An 11 year-old boy must be sent back to Eastern Europe, the High Court has declared.
The boy, ‘A’, was born in Poland and lived there with his parents until their divorce in 2011. A family court ruled that he and his older sister should remain with their mother, while vising their father. The couple had drifted apart after the father began spending long periods in Germany for work.
Not long after the divorce, the mother found work abroad herself, spending a period in Italy. By the time that came to a close, her relationship with her daughter – A’s older sister – had begun to fray.
Meanwhile, the children were continuing to see their father. He described the visits as regular while she insisted he was preoccupied and didn’t see the children often.
Then in June last year his mother brought A to England with her. The father promptly applied for his return, under the Hague Convention on the Civil Aspects of International Child Abduction.
A Cafcass officer was appointed to interview A and assess his view of the conflict between his parents. In the High Court, His Honour Judge Booth noted:
“It was very clear from a number of the answers that A gave that he was giving [the Cafcass officer] his mother’s version of events. There may be any number of reasons why that was the case, but it has the effect that I can place little reliance, if any, on what A says about his time at home.”
But the officer remarked that at no point did A during the interview clearly object to being returned to his father in Poland.
The evidence suggested, the Judge continued, that the mother did not respect the father’s role.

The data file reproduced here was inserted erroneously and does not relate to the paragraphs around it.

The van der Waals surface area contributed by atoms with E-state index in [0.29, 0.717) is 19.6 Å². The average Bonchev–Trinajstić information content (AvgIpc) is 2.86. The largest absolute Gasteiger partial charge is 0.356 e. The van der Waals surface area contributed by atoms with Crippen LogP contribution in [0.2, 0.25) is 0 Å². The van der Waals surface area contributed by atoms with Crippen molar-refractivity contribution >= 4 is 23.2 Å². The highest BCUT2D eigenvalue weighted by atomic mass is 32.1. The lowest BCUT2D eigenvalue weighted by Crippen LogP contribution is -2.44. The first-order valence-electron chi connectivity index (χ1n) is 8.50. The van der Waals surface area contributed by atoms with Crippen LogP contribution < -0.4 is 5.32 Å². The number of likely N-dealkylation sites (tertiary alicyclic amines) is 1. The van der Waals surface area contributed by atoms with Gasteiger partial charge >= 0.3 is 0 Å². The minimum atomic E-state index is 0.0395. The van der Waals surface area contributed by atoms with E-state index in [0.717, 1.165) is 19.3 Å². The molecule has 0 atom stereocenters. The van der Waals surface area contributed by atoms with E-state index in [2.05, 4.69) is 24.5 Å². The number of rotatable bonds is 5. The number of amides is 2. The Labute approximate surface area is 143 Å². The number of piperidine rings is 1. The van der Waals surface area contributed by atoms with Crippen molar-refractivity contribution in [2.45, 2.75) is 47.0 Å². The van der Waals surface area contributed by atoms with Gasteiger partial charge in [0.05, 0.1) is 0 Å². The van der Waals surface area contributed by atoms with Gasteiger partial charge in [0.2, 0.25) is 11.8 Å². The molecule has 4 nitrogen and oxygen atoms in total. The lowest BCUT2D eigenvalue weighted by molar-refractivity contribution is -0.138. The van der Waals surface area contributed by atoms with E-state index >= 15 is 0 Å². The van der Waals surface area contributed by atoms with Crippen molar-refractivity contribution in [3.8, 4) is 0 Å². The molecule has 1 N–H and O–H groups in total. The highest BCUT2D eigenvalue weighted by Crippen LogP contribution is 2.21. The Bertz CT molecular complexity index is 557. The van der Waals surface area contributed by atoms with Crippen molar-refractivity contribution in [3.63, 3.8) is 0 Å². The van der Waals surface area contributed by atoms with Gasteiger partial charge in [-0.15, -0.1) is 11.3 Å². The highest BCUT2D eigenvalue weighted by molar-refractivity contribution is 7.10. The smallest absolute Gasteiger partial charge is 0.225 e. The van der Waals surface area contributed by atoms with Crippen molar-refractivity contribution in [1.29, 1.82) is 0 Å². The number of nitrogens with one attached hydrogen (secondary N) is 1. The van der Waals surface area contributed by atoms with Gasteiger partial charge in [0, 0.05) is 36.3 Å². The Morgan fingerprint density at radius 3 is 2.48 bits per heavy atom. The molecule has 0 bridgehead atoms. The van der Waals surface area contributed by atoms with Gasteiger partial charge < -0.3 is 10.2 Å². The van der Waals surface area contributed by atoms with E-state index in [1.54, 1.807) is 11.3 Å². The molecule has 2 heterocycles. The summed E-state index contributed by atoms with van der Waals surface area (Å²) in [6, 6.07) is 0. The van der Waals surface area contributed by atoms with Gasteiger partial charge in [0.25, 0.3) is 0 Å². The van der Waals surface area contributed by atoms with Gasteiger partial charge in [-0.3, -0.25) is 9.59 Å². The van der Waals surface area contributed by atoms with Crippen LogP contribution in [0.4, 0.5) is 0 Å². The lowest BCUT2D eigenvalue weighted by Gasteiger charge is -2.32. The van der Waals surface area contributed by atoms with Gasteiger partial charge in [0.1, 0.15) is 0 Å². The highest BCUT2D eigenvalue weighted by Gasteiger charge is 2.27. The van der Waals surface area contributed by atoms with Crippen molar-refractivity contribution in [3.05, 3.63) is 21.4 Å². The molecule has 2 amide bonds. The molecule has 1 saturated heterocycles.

“…it is clear that A’s mother decided that she was entitled to make unilateral decisions about A irrespective of whether his father agreed with those decisions. So, for example, it is clear that A’s schooling was in her view something that A’s father was not entitled to be consulted about. She gave notice to A’s school without reference to A’s father.”
In a letter written by A’s mother to the Polish Divorce Court, she openly admitted that his father had not consented to her taking A to England with her.
As she was aware of the father’s likely objections to many of her decisions about A, Judge Booth concluded:
“…I must conclude that she was engineering a situation where A’s father would not be able to raise an objection because A would have gone.”
Her account of the amount of time A’s father had spent with him could not be relied upon, he continued.
A had lived in Poland his entire life. He had not settled in England in any meaningful sense because he could not speak English and had barely seen his father since his arrival.
Therefore, declared Judge Booth, there was no legal basis of overturning the father’s Hague Convention application and allowing A to remain in the UK. The boy had clearly been abducted by his mother and his return to Poland was “inevitable”.
Polish courts would be much better placed to rule on A’s future, explained the Judge.
“…it does strike me that the question of where A’s future should be, whether it is in this country, or in Poland, would be far better determined by the Polish Court, the Court that made an order when his parents divorced, the Court that is local to his family, and the Court that can investigate his circumstances in Poland in a way that this Court simply cannot do.”
Read the ruling here.